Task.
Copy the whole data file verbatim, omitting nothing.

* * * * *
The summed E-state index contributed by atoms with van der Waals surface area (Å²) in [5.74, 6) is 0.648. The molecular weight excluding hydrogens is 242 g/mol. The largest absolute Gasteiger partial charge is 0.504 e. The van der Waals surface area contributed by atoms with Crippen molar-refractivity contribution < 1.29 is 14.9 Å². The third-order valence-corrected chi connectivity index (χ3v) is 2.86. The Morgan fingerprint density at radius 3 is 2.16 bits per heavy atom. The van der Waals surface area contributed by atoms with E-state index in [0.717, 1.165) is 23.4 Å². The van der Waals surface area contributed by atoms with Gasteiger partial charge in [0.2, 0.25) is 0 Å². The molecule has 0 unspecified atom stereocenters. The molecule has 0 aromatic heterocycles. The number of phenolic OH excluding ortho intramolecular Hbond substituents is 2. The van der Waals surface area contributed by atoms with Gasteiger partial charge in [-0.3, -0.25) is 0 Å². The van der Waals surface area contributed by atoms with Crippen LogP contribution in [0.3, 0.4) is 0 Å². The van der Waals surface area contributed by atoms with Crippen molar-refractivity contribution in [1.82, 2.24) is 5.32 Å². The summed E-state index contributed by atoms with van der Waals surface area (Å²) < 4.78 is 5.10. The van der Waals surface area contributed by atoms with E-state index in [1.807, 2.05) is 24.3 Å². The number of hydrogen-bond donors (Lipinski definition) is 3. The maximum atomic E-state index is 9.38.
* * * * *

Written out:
The summed E-state index contributed by atoms with van der Waals surface area (Å²) in [5.74, 6) is 0.648. The molecular weight excluding hydrogens is 242 g/mol. The largest absolute Gasteiger partial charge is 0.504 e. The van der Waals surface area contributed by atoms with Crippen molar-refractivity contribution < 1.29 is 14.9 Å². The third-order valence-corrected chi connectivity index (χ3v) is 2.86. The Morgan fingerprint density at radius 3 is 2.16 bits per heavy atom. The van der Waals surface area contributed by atoms with E-state index in [0.717, 1.165) is 23.4 Å². The van der Waals surface area contributed by atoms with Gasteiger partial charge in [0.2, 0.25) is 0 Å². The molecule has 0 unspecified atom stereocenters. The molecule has 0 aromatic heterocycles. The number of phenolic OH excluding ortho intramolecular Hbond substituents is 2. The van der Waals surface area contributed by atoms with Gasteiger partial charge in [-0.3, -0.25) is 0 Å². The van der Waals surface area contributed by atoms with Crippen LogP contribution in [0.3, 0.4) is 0 Å². The van der Waals surface area contributed by atoms with Crippen molar-refractivity contribution in [1.82, 2.24) is 5.32 Å². The summed E-state index contributed by atoms with van der Waals surface area (Å²) < 4.78 is 5.10. The van der Waals surface area contributed by atoms with E-state index in [1.807, 2.05) is 24.3 Å². The number of hydrogen-bond donors (Lipinski definition) is 3. The maximum atomic E-state index is 9.38.